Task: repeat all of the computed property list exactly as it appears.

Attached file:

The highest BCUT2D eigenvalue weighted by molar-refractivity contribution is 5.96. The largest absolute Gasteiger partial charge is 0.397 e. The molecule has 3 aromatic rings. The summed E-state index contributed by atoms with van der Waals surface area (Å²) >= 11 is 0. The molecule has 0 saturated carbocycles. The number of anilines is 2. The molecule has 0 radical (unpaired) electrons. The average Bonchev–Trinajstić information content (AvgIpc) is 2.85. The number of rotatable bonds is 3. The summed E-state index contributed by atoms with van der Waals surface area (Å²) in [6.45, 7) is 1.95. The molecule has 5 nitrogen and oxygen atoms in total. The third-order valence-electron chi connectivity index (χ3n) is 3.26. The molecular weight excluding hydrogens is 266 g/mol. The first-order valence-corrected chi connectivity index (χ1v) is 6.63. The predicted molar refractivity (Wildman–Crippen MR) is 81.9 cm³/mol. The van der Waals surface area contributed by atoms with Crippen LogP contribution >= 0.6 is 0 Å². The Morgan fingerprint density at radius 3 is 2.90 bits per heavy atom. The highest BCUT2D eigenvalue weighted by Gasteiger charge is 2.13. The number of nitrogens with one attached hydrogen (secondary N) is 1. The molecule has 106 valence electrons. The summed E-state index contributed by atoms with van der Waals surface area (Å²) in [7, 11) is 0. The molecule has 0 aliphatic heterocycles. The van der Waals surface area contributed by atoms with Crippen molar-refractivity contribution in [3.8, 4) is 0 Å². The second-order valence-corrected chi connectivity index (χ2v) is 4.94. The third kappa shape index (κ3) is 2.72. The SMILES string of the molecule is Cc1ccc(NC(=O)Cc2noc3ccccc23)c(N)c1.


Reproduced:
The highest BCUT2D eigenvalue weighted by molar-refractivity contribution is 5.96. The largest absolute Gasteiger partial charge is 0.397 e. The molecule has 3 aromatic rings. The summed E-state index contributed by atoms with van der Waals surface area (Å²) >= 11 is 0. The molecule has 0 saturated carbocycles. The number of anilines is 2. The molecule has 0 radical (unpaired) electrons. The average Bonchev–Trinajstić information content (AvgIpc) is 2.85. The number of rotatable bonds is 3. The summed E-state index contributed by atoms with van der Waals surface area (Å²) in [6.45, 7) is 1.95. The molecule has 5 nitrogen and oxygen atoms in total. The third-order valence-electron chi connectivity index (χ3n) is 3.26. The molecular weight excluding hydrogens is 266 g/mol. The first-order valence-corrected chi connectivity index (χ1v) is 6.63. The predicted molar refractivity (Wildman–Crippen MR) is 81.9 cm³/mol. The van der Waals surface area contributed by atoms with Crippen LogP contribution >= 0.6 is 0 Å². The Morgan fingerprint density at radius 3 is 2.90 bits per heavy atom. The highest BCUT2D eigenvalue weighted by Gasteiger charge is 2.13. The number of nitrogens with one attached hydrogen (secondary N) is 1. The molecule has 106 valence electrons. The summed E-state index contributed by atoms with van der Waals surface area (Å²) in [7, 11) is 0. The molecule has 0 aliphatic heterocycles. The van der Waals surface area contributed by atoms with Crippen molar-refractivity contribution in [3.8, 4) is 0 Å². The second-order valence-corrected chi connectivity index (χ2v) is 4.94. The third kappa shape index (κ3) is 2.72. The SMILES string of the molecule is Cc1ccc(NC(=O)Cc2noc3ccccc23)c(N)c1.